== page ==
March , 2014
Review by Chris Br
Label: Fairways Records
It's hard to know the writings in a song unless you've lived them. The boys in Point Blank have, and Volume 9 is a testament to what they have, indeed, what we've all seen. The last release from Point Blank was 2008's Fight On, which was a good record in its own right, but V9 sparks that trip to a place we've all known, and wished we'd never lost. It is a testament to the uncompromising state of rock with a timeless message. Every track shows strength, in your face rock in cadence with great musicianship and each song has something to say. Their messages are worth your attention, and you'll enjoy every one. You may even remember when you first heard Point Blank, which for me was at KZFM Corpus Christi, "Mean to your Queenie." Then, Point Blank was managed under the auspices of Bill Ham, who also managed Kinky Freidman. My friend Rusty Burns calls Volume 9 a labor of love. It shows.
By the tracks "Blast!," an upbeat little instrumental to get you going and the guitars are on fire. The entire track is a warning. "Come ON! DO you REALLY know what you're in for here?" Michael 'Mouse' Mays and Rusty Burns have the word on their guitars!
"Howling Wolf," fades up with guitar back masking. Mouse Mays, pointing the way, in a haunting melody they sets the mood for a story. Mouse renders great slide dobro work in this track, along with banjo and mandolin. John O' Daniels tells us of a dream about the Howling Wolf calling me... might be calling you. This a rocking tribute to the blues, with references to "Texas Flood," "Highway 61," and Howling Wolf, a legend who showed us all how to howl those blues and yet it carries the Point Blank cadence throughout. No one else has a sound like this, don't it make ya wanna howl like the wolf?
"Where I Belong," I think a lot of us find ourselves here. I know I have, where you are tired of the concrete and steel atmosphere of the cities we are imprisoned in. We cry out to be set free, back in the wind, back home with the forests and pines. That place for a lot of us is Texas. Point Blank frames it and puts it on the wall.
"Automobile." Get UP! It's DANCE TIME! I bought a new/old car! (Mecum auctions:) ) Lets go for a drive and gets some kicks behind the wheel of my automobile. It's gotta be a bad one too, it scored him a blonde. This is the story of a 36 Ford. I love songs about cars, and this one's joining the lineup with all my other faves! That's my NEW old song! Prepare for Rusty's guitar to light your ass on fire!
"Lies Like Hell." This one creeps up on ya. Johnny's hearing the Dragon voices again, and he listens, John O' Daniels tells us. This would be the first mistake. When he's called out, he lies as druggies will. But he thinks we can't see.
"Johnny Dallas." Johnny's exploits continue. We know he is a South Dallas kinda guy, and he's got those hand signs down. Johnny sirens scream and homeboys run. Only one (gang) color when the dying is done. Once again, John and Rusty lead up a band that lays down the fire. Duck, and turn it up! If you run with the devil, with your soul, you gotta pay!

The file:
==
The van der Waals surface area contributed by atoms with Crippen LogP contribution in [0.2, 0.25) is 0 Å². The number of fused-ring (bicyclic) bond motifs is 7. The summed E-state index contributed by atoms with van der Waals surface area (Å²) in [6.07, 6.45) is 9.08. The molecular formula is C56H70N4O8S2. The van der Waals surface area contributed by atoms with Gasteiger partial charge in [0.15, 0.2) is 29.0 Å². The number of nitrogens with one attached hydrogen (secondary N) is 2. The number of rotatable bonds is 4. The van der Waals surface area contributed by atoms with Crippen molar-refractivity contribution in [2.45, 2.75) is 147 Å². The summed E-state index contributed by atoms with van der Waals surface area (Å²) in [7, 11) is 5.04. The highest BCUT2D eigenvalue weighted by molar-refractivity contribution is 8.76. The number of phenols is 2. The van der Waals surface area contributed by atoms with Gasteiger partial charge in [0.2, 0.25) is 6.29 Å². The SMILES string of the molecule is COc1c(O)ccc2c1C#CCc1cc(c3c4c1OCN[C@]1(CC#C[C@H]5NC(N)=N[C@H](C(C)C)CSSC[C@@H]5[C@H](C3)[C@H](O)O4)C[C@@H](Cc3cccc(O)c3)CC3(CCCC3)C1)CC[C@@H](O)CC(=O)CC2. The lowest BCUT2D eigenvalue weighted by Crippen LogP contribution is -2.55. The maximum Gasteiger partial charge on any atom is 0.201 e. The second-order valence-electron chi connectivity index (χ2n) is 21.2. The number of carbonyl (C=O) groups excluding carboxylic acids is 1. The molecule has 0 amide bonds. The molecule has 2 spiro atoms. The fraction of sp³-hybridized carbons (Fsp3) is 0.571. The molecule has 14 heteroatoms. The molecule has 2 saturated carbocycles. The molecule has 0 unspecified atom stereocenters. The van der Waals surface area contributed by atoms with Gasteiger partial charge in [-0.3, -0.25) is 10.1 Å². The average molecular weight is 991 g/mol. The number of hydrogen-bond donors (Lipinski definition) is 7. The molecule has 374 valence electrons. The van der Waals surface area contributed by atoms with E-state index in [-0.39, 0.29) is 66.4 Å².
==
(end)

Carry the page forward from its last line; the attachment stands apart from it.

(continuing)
"Amigos." I had to write Rusty the night I got the demo over this song. It chronicles a lot of our lives, all those things we saw and shared when we were young, the girls, the friends, everything everyone. Where are ya now, my old amigos? Can I go do it all again? I find myself searching and playing by the rules. I've lost a number of those old Amigos, time has caught up with them. I think of them often, so this was a sensitive point for me to start with. This song is simply excellent. Like you, I miss my old amigos too, and sometimes I cry for what was.
"Start the Car." Road Trip? It'll have your accelerator foot tapping the floor, the guitar is talking to me again. Rusty is a God, in that the guitar *talks* to you. It's not just there, it says something to you.
"It Ain't Right." A rambling tune about looking for love. But used to be it was in all the wrong places. Nowadays, that could be anyplace! John lays down great clear vocals, and the guitars walk behind him as we hear about finding Ms. Right... well... she's not really... right.
"Heart of a Fool." John O'Daniel co-wrote this track with Gregg Allman. It's a laid back sultry track, and it shows. Great fill guitar work and very bluesy, you'll understand why Rusty produced it and was going for that old Stax record sound. One of my favorite lines is "Like an old lover's picture, I'll end up on the shelf." Unrequited love, it's always a great bluesy theme.
"To be a Man." Probably my favorite track on V9. It showcases Point Blank in a stripped down in your face march about what it means to be a man. Gotta take a lot of heat to be where I am. All of V9 is a thrill ride, but this song puts me back in the black lights with the R. Crumb posters on the walls and the Furry Freak Brothers comix on the table (G. Sheldon, yes I remember it well). And John's right, sometimes it's really hard to be a man. Fade up Rusty and walk that guitar in! For all your endeavors boy you know you must pay! How many times did your good friend just give up his word! How the town's gone dry and all them shaky deals!
I know I've run long, but I think this album was worth it. If rock means anything to you, this is a collection of great tracks you shouldn't overlook!